In Alzheimer's disease, tau pathology spreads hierarchically from the inferior temporal lobe throughout the cortex, ensuing cognitive decline and dementia. Similarly, circumscribed patterns of pathological tau have been observed in normal ageing and small vessel disease, suggesting a spatially ordered distribution of tau pathology across normal ageing and different diseases. In vitro findings suggest that pathological tau may spread prion-like' across neuronal connections in an activity-dependent manner. Supporting this notion, functional brain networks show a spatial correspondence to tau deposition patterns. However, it remains unclear whether higher network-connectivity facilitates tau propagation. To address this, we included 55 normal aged elderly (i.e. cognitively normal, amyloid-negative), 50 Alzheimer's disease patients (i.e. amyloid-positive) covering the preclinical to dementia spectrum, as well as 36 patients with pure (i.e. amyloid-negative) vascular cognitive impairment due to small vessel disease. All subjects were assessed with AV1451 tau-PET and resting-state functional MRI. Within each group, we computed atlas-based resting-state functional MRI functional connectivity across 400 regions of interest covering the entire neocortex. Using the same atlas, we also assessed within each group the covariance of tau-PET levels among the 400 regions of interest. We found that higher resting-state functional MRI assessed functional connectivity between any given region of interest pair was associated with higher covariance in tau-PET binding in corresponding regions of interest. This result was consistently found in normal ageing, Alzheimer's disease and vascular cognitive impairment. In particular, inferior temporal tau-hotspots, as defined by highest tau-PET uptake, showed high predictive value of tau-PET levels in functionally closely connected regions of interest. These associations between functional connectivity and tau-PET uptake were detected regardless of presence of dementia symptoms (mild cognitive impairment or dementia), amyloid deposition (as assessed by amyloid-PET) or small vessel disease. Our findings suggest that higher functional connectivity between brain regions is associated with shared tau-levels, supporting the view of prion-like tau spreading facilitated by neural activity.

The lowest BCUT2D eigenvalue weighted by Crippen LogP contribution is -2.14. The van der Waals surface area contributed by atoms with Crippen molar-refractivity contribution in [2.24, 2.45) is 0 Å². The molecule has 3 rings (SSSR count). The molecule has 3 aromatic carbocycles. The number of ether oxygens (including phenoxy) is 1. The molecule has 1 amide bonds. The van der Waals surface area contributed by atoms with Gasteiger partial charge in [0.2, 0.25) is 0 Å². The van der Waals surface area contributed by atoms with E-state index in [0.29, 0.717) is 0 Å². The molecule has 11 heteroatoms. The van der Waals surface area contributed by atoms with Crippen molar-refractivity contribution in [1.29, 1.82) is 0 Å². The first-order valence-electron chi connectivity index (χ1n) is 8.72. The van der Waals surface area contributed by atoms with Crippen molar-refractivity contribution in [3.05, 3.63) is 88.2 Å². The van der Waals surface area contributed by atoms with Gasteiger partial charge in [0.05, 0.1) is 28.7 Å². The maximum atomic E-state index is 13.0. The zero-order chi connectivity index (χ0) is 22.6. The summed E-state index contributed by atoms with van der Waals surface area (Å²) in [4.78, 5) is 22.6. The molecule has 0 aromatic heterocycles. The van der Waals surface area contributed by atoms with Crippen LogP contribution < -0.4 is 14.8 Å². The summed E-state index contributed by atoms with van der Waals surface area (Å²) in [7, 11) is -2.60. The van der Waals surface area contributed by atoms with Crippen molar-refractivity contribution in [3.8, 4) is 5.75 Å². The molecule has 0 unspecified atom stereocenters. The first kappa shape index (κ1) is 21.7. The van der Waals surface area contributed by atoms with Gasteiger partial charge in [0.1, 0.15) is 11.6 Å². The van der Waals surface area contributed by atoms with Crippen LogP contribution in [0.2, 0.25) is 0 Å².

Bibliographical notePublisher Copyright:
© The Author(s) (2019). Published by Oxford University Press on behalf of the Guarantors of Brain. All rights reserved.
All Science Journal Classification (ASJC) codes
- Clinical Neurology